Standing on One Foot For as Long as Possible

A troll, an elf, and a goblin each wanted advice from a certain one-footed wizard, and traveled by individual routes to visit him. The troll reached the wizard first, and was told that to receive the wizard’s advice, he must pass a test. The test was to stand for as long as possible on one foot.

The troll lifted one leg, bent it back at the knee with a sound like crunching gravel, and kept the other leg planted firmly in one place for a week. “I could stand here forever,” he finally said, “but I must continue quest. Please give advice.”

“Have you stood for as long as possible on one foot?” asked the wizard.

“No,” said the troll, “but I must continue quest.”

“I’m sorry,” said the wizard, “but I cannot help you until you stand for as long as possible on one foot.”

So the troll left in disgust without the wizard’s advice, because he wasn’t about to stand there forever.

After the troll left, the elf arrived, and the wizard gave him the same test as the troll. “Just a moment,” said the elf, and he disappeared into the nearby woods, to emerge some time later with a rabbit’s foot, minus the rabbit. He dropped the rabbit’s foot on the ground, stepped on it with one of his feet, and kept his other foot on the ground. “I’m standing on one foot,” he said to the wizard, and the wizard nodded in acknowledgement of the elf’s ingenuity, for while the elf was supporting his weight on both of his feet, he was also indeed standing on one foot.

(The wizard thought to himself that the elf could be said to be standing on one foot, on two feet, and on three feet, all at the same time, and this amused the wizard greatly, but he said nothing of this to the elf.)

A week passed, and the tireless elf was still standing on the rabbit’s foot. “I could stand here forever,” the elf finally said, “but I must continue my quest. Please allow this test to end, and give me the advice I seek.”

“Have you stood for as long as possible on one foot?” asked the wizard.

“Well, no,” said the elf. “But I must continue my quest.”

“I’m sorry,” said the wizard, “but I cannot help you until you stand for as long as possible on one foot.”

So the elf left in disgust without the wizard’s advice, because he wasn’t about to stand there forever.

After the elf left, the goblin arrived, and the wizard gave him the same test as the troll and the elf.

The goblin lifted one leg, teetered back and forth for a moment, and then put his foot back down. “Okay,” said the goblin. “Give me your advice.”

“Have you stood for as long as possible on one foot?” asked the wizard.

“Hell, yes,” said the goblin. “I have a quest to continue.”

The goblin received the advice he sought.

m4s0n501

Published by

Michael K. Eidson

I'm a software engineer, an author, and a music lover. I've written and published a few speculative fiction short stories, online tools for gaming and fiction, and a number of Tunnels and Trolls supplements and adventures. I'm currently writing my debut fantasy novel, currently untitled. I listen to all sorts of music, primarily with female vocalists, while I'm working on all my projects.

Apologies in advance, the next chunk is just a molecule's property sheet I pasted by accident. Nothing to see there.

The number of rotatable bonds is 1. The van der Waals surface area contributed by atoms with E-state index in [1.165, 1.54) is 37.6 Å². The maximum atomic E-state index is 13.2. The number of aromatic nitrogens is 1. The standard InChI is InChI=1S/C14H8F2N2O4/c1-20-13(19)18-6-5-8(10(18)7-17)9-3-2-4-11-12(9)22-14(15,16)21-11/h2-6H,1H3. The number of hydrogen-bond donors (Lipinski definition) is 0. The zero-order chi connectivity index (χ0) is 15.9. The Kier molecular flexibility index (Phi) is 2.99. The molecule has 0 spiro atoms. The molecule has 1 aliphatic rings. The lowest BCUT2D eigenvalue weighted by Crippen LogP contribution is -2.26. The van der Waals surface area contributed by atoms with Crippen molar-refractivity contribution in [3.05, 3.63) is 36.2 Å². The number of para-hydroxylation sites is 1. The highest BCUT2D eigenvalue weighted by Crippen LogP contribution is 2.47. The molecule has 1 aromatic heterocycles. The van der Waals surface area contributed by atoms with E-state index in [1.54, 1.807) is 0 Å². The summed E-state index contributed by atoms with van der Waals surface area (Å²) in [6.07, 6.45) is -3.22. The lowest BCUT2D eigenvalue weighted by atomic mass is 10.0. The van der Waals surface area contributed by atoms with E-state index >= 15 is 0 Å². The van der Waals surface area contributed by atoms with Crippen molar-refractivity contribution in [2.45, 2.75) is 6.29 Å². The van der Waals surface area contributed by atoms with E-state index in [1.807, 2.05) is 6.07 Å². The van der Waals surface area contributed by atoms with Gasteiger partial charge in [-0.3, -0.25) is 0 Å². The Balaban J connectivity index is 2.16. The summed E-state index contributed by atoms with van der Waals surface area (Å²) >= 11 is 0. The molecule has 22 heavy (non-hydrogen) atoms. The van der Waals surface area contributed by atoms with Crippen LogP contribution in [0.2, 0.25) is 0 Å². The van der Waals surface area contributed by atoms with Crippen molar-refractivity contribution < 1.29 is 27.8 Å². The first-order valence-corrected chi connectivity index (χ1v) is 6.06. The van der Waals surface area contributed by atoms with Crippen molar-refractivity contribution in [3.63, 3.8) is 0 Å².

14 thoughts on “Standing on One Foot For as Long as Possible”

  1. Epilog: Some time later the Troll, the Elf, and the Goblin met and compared their experiences with the wizard. The troll especially liked the elf’s story about standing on the rabbit’s foot. He scratched his rocky head, and said, “It occurs to me that I was standing on the wrong foot.”

    “Would it have mattered what foot you stood on?” asked the Elf. “You could have stood there forever unless you had the low goblin cunning to answer the same way he did.”

    The goblin smirked. After all, he had finished the quest.

    “Oh, it would have mattered,” said the troll, “if I had been standing on the wizard’s foot. I think he would have agreed that even 1 second is as long as I could possibly stay there.”

    –end

    1. Hey, Ken, that is quite a cool epilogue. I edited it to reference the wizard’s “foot” rather than his “feet” since he only had one foot (see the first paragraph and the illustration). Hope you don’t mind.

      The problem I see with the troll’s solution is that the wizard would likely be magically protected from such abuse. Otherwise, that would be a great approach to passing the test.

    1. Thanks, Paul, and I agree with you. I’ve always considered goblins as roguish types of critters–not as strong as warrior types or as educated as wizard types, but with a certain low cunning, as Ken described it, that makes them more formidable as foes than most people give them credit for.

  2. Hey, guys — you DO know where the term “low cunning” originally comes from, right? “Zork I”, by Infocom. that’s where! That was the game “of low cunning” (according to the leaflet to be found in the small mailbox outside of West of House)!

    1. Thanks for the comment, Glenn, but consider this. The phrase “low cunning” also appears in the story, “The Fall of the House of Usher” by Edgar Allan Poe, published in 1839, which predates Zork I by over 100 years. And I can imagine it would have been in common usage even before Poe made use of the phrase.

    1. Thanks, Taran. I suppose the wizard only having one foot could be seen as irrelevant. I thought it made sense for a one-footed wizard to be interested in giving tests that dealt with only using one foot, and that’s mainly why that little tidbit is in there. Plus I had that illustration I wanted to use for the wizard.

Any thoughts?